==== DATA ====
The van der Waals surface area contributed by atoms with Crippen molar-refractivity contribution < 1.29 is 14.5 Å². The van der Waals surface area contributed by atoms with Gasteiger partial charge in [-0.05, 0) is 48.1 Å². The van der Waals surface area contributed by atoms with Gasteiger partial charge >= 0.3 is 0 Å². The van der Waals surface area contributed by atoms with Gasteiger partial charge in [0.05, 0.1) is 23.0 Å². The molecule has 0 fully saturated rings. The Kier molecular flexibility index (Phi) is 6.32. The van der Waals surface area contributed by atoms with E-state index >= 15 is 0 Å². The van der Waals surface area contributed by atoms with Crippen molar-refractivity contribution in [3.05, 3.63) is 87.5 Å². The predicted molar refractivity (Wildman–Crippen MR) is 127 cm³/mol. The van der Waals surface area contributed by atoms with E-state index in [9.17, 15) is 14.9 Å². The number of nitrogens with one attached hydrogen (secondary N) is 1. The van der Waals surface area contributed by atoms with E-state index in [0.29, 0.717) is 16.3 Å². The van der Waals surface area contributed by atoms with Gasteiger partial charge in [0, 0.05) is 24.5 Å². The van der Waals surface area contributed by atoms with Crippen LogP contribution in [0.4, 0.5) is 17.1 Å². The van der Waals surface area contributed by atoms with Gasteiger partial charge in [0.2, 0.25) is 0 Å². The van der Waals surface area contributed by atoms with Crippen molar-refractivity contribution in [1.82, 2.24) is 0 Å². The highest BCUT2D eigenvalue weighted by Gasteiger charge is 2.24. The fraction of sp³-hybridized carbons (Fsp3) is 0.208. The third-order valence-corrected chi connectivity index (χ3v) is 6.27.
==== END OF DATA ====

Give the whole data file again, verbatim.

The van der Waals surface area contributed by atoms with Crippen molar-refractivity contribution < 1.29 is 14.5 Å². The van der Waals surface area contributed by atoms with Gasteiger partial charge in [-0.05, 0) is 48.1 Å². The van der Waals surface area contributed by atoms with Gasteiger partial charge >= 0.3 is 0 Å². The van der Waals surface area contributed by atoms with Gasteiger partial charge in [0.05, 0.1) is 23.0 Å². The molecule has 0 fully saturated rings. The Kier molecular flexibility index (Phi) is 6.32. The van der Waals surface area contributed by atoms with E-state index >= 15 is 0 Å². The van der Waals surface area contributed by atoms with Crippen molar-refractivity contribution in [3.05, 3.63) is 87.5 Å². The predicted molar refractivity (Wildman–Crippen MR) is 127 cm³/mol. The van der Waals surface area contributed by atoms with E-state index in [9.17, 15) is 14.9 Å². The number of nitrogens with one attached hydrogen (secondary N) is 1. The van der Waals surface area contributed by atoms with E-state index in [0.29, 0.717) is 16.3 Å². The van der Waals surface area contributed by atoms with Gasteiger partial charge in [0, 0.05) is 24.5 Å². The van der Waals surface area contributed by atoms with Crippen LogP contribution in [0.4, 0.5) is 17.1 Å². The van der Waals surface area contributed by atoms with Gasteiger partial charge in [0.2, 0.25) is 0 Å². The van der Waals surface area contributed by atoms with Crippen molar-refractivity contribution in [1.82, 2.24) is 0 Å². The highest BCUT2D eigenvalue weighted by Gasteiger charge is 2.24. The fraction of sp³-hybridized carbons (Fsp3) is 0.208. The third-order valence-corrected chi connectivity index (χ3v) is 6.27.